Thursday, 21 July 2011

Gregor Dallas vs the SoA vs Publishers

There's always lots of doom and gloom in the publishing world. I see myself as an optimist. In my opinion, many people are missing the opportunities a changing publishing sector can offer.

"We’re going through a major crisis in publishing and authors are suffering a great deal," claims historian Gregor Dallas. "I see marginalisation and poverty and good books which are not being published. Authors are angry. The SoA could point out to the public that there has been a precipitous decline in the quality of books in the past 10 years, be vocal about it. They could question publishers over the way they are selecting books at the moment."

Others seem to be in agreement. Author Mary Hoffman adds: "I could wish publishers had been more supportive of authors and not gone down the road of deep discounting. But that’s the past. The only way forward is for writers and publishers to work together."

Now, while I agree there are more books of lower quality, this isn't in itself a bad thing. What it suggests is that reading is now a populist pasttime as much as an elite one. Books shouldn't be the preserve of academics and the rich. More books is always a good thing, so long as there are methods to sort the wheat from the chaff (such as book bloggers, reviewers, and word-of-mouth). If we get more bad books, that can only be a problem if the number of good books drops. If it stays exactly the same, or even increases, because of bad books, then I can see no problem at all. Instead there are more opportunities being created, not fewer, and perhaps this new generation of writers can pull the oldschool into the digital present.

Former Scottish chair of the SoA, and writer in her own right, Nicola Morgan, says: "I agree that life is very difficult for many writers and there is a narrowing of choice and a cheapening of what we do. There are times to speak out robustly about this and times to work more persuasively behind the scenes. What I like about the SoA is its ability to do both at the right times."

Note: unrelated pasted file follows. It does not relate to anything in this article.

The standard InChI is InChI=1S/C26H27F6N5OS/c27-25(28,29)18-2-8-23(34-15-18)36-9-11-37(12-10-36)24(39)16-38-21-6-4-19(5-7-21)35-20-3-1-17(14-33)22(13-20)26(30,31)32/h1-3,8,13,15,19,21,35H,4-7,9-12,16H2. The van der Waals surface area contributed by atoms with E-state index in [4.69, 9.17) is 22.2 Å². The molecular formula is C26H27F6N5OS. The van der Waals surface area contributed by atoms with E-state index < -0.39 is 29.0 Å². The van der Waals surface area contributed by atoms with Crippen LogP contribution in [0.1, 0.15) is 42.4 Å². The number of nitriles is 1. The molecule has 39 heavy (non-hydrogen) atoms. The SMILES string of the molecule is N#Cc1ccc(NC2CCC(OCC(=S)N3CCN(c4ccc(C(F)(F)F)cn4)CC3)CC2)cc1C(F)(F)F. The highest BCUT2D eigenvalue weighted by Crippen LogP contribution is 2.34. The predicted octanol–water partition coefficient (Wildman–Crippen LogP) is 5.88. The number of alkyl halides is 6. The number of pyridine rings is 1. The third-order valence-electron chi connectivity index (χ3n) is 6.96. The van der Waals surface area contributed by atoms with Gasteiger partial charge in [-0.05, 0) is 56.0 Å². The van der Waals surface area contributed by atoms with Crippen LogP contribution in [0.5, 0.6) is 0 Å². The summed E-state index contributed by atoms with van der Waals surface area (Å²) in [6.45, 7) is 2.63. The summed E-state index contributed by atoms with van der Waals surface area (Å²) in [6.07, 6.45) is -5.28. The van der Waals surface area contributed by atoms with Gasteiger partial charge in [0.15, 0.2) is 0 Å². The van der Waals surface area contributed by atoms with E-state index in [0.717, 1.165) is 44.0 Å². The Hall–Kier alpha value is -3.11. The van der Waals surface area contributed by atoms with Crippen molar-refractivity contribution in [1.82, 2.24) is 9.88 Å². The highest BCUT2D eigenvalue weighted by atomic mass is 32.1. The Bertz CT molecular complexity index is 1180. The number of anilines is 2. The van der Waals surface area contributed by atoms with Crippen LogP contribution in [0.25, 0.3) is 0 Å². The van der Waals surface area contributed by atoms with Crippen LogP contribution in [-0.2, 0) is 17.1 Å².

I disagree, again. I like doing that, don't I? But put simply: while old avenues are no longer proving viable, there are ways we can explore new avenues, which can only multiply as writing goes online, goes live, trickles through by SMS and email, appears in subway stations and on billboards. You just have to be creative--which is what writers should be, right?

Agent Claire Alexander of Aitken Alexander has also weighed in: "It’s true that the big corporate publishers are narrowing their range. But they’re businesses. And it’s never been more easy for authors to find ways to readers outside of the big publishers, through independents and through e-books and print-on-demand."

Of course I would argue it's often just as difficult to get an agent too, focussed as they are at signing authors with the big publishers. But both Morgan and Alexander are missing the point: there will always be more people writing more books if literacy levels increase. There will also be more bad books if the means of production are distributed more widely, and if publishing becomes more accessible. To argue against this would be madness, in my opinion. Don't we want more people to read and write?

"Our job is to further the rights and interests of authors and you can see the work we do on our website," said current secretary general of the SoA, Nicola Solomon.